Success Measures

Introduction To Success Measures & Measure What Matters – Anne Ward


Success Measures is the application of measures to not only evaluate success but to focus each behavioral bit in the direction of the desired outcome.

The Success Measures process is framed around Five Key Elements:

1. Outcome Planning – Well Formed Outcomes
2. Evaluation process – Sensory Feedback – Measuring what Matters
3. Action Planning – Resource Deployment & Management
4. Doing what Works – Flexible Behavior – Measuring what Matters
5. Success Measures – Feedback & Course Correction

In our training and consulting, we first cultivate and develop an organizational (or individual) awareness with sensory tools to create, recognize, and implement new, more effective, approaches to unleashing personal and organizational potential. A few of the keys to creating and maintaining an opportunity mindset are:

  • Having a mind map equipped with the sensory map-making tools required
    to create and realize opportunities
  • Being flexible enough to find the resources within perceived problems and
    challenges and to redirect those resources toward desired outcomes
  • Being flexible enough to use success measurement tools to evaluate and
    to create new resources and behaviors and constantly correct movement
    toward the desired outcome

Options and opportunities are generated by actively exploring and testing operating presuppositions. Some of the tools used for generating new options, resources, and outcomes:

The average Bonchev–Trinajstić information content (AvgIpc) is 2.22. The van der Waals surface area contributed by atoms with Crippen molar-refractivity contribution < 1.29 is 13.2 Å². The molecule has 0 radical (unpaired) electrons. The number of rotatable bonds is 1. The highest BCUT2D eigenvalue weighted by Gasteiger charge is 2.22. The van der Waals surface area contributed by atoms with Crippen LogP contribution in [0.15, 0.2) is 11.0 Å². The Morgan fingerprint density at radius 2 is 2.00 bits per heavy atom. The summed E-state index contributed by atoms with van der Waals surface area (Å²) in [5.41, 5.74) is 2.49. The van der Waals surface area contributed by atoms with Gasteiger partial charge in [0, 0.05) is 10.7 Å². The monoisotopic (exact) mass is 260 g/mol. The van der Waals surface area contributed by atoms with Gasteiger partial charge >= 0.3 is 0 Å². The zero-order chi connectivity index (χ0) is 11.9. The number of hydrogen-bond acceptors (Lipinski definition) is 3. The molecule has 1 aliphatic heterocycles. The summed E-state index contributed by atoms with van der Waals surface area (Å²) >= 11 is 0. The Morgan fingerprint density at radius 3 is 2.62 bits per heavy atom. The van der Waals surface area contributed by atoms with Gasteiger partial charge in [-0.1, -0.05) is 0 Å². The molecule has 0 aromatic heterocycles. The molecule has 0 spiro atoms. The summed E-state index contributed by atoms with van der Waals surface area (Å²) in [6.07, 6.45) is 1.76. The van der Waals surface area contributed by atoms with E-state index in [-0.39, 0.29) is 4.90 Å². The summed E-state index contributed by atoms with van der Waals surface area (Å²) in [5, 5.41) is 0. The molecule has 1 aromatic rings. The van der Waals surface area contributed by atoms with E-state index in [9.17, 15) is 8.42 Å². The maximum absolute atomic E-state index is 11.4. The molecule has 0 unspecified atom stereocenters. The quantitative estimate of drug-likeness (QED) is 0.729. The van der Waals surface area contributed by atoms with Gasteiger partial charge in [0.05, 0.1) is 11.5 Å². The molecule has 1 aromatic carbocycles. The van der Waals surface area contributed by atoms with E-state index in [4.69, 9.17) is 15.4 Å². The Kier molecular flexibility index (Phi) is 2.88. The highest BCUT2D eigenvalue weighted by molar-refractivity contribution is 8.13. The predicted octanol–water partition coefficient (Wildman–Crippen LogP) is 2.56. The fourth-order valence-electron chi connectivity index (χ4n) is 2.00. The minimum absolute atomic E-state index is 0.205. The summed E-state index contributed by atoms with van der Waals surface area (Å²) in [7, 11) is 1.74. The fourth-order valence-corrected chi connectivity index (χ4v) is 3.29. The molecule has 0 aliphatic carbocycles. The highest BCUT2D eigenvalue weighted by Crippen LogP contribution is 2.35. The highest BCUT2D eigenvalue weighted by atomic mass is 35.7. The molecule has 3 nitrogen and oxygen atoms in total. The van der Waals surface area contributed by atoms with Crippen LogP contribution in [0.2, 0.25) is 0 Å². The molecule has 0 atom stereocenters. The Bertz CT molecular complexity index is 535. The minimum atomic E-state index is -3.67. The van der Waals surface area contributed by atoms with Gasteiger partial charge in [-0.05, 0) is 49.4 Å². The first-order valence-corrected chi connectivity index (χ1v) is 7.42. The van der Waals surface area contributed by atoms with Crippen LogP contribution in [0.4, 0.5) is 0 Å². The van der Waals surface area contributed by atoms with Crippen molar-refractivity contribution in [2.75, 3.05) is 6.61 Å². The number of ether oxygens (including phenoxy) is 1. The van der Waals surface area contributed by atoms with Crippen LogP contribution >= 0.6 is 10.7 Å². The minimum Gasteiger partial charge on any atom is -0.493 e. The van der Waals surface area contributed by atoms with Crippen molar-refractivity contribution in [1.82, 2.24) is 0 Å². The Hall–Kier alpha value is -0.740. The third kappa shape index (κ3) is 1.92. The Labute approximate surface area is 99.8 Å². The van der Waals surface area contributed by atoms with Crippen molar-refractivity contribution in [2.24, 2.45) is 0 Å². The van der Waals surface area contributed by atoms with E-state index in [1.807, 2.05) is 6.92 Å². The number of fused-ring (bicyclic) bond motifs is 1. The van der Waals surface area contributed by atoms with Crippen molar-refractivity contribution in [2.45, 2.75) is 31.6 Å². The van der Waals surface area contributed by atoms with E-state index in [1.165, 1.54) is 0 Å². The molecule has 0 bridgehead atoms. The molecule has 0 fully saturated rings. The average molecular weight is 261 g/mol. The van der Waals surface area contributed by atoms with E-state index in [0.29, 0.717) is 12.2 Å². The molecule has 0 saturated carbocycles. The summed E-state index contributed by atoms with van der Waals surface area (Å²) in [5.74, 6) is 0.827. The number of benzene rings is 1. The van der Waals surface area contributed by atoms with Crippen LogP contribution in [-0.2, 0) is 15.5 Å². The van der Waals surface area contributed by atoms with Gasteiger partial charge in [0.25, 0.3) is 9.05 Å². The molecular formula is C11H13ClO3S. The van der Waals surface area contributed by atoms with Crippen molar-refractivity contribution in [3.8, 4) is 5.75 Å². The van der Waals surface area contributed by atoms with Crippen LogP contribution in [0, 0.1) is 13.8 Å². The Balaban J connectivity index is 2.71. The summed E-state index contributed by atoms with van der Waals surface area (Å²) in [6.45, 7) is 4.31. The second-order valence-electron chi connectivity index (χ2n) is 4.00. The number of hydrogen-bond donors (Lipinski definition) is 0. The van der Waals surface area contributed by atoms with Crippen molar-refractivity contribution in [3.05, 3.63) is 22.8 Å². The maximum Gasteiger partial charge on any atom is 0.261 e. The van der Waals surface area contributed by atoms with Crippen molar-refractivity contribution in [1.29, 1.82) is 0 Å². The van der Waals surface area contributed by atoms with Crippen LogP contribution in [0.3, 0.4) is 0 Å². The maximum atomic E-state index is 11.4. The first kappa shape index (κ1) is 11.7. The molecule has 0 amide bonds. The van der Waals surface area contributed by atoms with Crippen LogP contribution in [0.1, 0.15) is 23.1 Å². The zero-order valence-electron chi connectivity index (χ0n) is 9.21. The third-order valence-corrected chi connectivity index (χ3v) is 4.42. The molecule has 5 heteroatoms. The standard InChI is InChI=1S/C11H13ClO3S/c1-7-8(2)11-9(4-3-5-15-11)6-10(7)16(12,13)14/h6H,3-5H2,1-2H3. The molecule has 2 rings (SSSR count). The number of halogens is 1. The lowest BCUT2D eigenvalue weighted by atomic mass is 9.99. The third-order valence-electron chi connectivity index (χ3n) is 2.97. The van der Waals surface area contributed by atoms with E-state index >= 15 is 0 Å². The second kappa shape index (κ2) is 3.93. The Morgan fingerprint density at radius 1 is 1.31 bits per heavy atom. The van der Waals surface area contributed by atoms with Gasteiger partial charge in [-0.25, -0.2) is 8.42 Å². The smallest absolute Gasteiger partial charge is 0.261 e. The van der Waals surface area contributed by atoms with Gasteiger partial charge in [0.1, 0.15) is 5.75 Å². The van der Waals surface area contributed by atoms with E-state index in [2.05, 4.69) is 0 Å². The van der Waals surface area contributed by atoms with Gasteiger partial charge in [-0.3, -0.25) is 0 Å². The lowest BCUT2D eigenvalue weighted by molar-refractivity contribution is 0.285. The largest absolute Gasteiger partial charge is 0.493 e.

• Brainstorming
  • Modeling what others have done
  • Using logical models such as vin diagrams
  • Looking at what are we doing in other contexts
  • Shifting time by imagining we are already in the future
  • Using several perceptual positions to see things in a different way

Following an inventory of many potential options, the evaluation process begins. Options are evaluated by determining the short and long term rewards that would be generated by each option. Potential consequences are evaluated – both of choosing a particular option, and of not taking advantage of a particular option. Costs are determined in terms of the utilization of resources.

Next, the decision point. We now narrow options in favor of the those  that give us the most leverage in meeting our long term outcomes and fulfilling our organizational or individual success criteria. We also determine the opportunity cost of choosing an option and accept that cost. Accepting the opportunity cost is a way of making explicit the fact that resources have been committed.

The commitment step leads directly into the final step in the process, that of designing our strategy, listing the procedures we will follow, and taking action. We decide who is involved and set up systems of individual accountability. We determine what we will measure in order to gauge our progress and put progress markers in place. Excellent measurement and feedback systems are fundamental  in the planning and implementation stages of a Success Measures project.

Anne@SuccessMeasures.com